Archive for the ‘FOXA2’ Category

Fred Sanford
Image by Thomas Hawk via Flickr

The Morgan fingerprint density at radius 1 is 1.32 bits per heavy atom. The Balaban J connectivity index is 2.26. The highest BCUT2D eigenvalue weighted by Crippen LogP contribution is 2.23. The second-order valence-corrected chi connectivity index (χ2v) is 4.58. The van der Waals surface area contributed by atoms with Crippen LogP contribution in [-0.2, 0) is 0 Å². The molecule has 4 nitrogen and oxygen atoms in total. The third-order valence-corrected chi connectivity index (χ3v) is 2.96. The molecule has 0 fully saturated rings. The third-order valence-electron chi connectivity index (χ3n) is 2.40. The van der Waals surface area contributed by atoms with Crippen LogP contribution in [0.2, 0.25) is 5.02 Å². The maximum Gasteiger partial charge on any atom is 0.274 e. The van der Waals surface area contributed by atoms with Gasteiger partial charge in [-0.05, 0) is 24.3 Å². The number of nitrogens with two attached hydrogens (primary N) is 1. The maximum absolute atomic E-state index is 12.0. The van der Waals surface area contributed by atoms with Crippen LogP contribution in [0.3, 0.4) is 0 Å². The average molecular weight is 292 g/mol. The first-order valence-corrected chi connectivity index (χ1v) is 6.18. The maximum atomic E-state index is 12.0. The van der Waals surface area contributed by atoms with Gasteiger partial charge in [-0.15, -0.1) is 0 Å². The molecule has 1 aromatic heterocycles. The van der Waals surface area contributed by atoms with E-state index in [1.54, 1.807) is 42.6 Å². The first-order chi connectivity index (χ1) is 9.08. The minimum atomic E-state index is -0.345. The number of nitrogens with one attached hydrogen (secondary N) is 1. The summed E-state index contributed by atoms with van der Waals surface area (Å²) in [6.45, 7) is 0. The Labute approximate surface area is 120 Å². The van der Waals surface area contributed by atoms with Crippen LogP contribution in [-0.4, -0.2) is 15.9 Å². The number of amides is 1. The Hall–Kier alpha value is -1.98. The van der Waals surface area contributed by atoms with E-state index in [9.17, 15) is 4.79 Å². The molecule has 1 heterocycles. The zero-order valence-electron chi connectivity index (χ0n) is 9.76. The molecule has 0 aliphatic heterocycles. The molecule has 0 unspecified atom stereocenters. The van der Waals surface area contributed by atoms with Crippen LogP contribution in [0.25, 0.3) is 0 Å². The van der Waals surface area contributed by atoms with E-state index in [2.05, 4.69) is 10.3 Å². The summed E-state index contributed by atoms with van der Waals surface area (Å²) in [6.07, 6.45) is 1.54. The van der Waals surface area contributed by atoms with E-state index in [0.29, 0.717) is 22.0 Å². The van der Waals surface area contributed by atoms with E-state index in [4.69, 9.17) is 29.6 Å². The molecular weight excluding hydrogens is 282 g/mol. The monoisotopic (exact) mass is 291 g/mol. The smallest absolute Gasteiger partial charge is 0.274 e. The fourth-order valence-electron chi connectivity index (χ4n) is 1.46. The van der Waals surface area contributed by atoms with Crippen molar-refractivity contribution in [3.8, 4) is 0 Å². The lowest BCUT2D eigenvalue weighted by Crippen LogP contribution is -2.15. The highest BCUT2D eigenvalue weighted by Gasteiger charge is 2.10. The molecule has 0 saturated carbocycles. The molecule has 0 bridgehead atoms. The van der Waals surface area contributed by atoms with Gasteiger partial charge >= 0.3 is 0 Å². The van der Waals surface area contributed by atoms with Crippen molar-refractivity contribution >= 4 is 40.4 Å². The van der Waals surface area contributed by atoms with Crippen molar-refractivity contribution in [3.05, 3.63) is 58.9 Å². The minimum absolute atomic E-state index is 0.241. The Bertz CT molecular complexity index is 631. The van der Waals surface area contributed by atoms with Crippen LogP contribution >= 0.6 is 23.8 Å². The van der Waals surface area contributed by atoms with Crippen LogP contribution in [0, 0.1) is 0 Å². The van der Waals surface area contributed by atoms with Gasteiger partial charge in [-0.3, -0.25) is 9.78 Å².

Mouse models of complex neurological illness are a powerful means to dissect molecular pathways and treatment paradigms. Current mouse models for the tremors and movement difficulties seen in Parkinson disease include genes such as parkin, alpha-synuclein, LRRK2, PINK1 and DJ-1. These models however, do not show the motor control problems and spontaneous degeneration of dopamine neurons as seen in PD in human patients. A new mouse model as reported by Kittappa and colleagues, unlike previous models, does, however, show amazing verisimilitude to PD. In their paper, “The foxa2 Gene Controls the Birth and Spontaneous Degeneration of Dopamine Neurons in Old Age(DOI) the authors find that mice with only a single copy of the foxa2 gene acquire motor deficits and a late-onset degeneration of dopamine neurons. The age-related spontaneous cell death preferentially affects dopamine producing neurons in the substantia nigra that are affected in PD. The link between genetic risk and environmental exposure to oxidative toxins, a known risk factor in PD, is remarkably straightforward as foxa2 appears to be a regulator of superoxide dismutase, a potent protective scavenger of damage-inducing free radicals. More amazingly still, the authors demonstrate that foxa2 plays a key role in the birth of dopamine neurons – thus opening up new therapeutic possibilities of simultaneously producing new neurons and blocking apoptotic death of old ones. This fox brings new hope for treatment !

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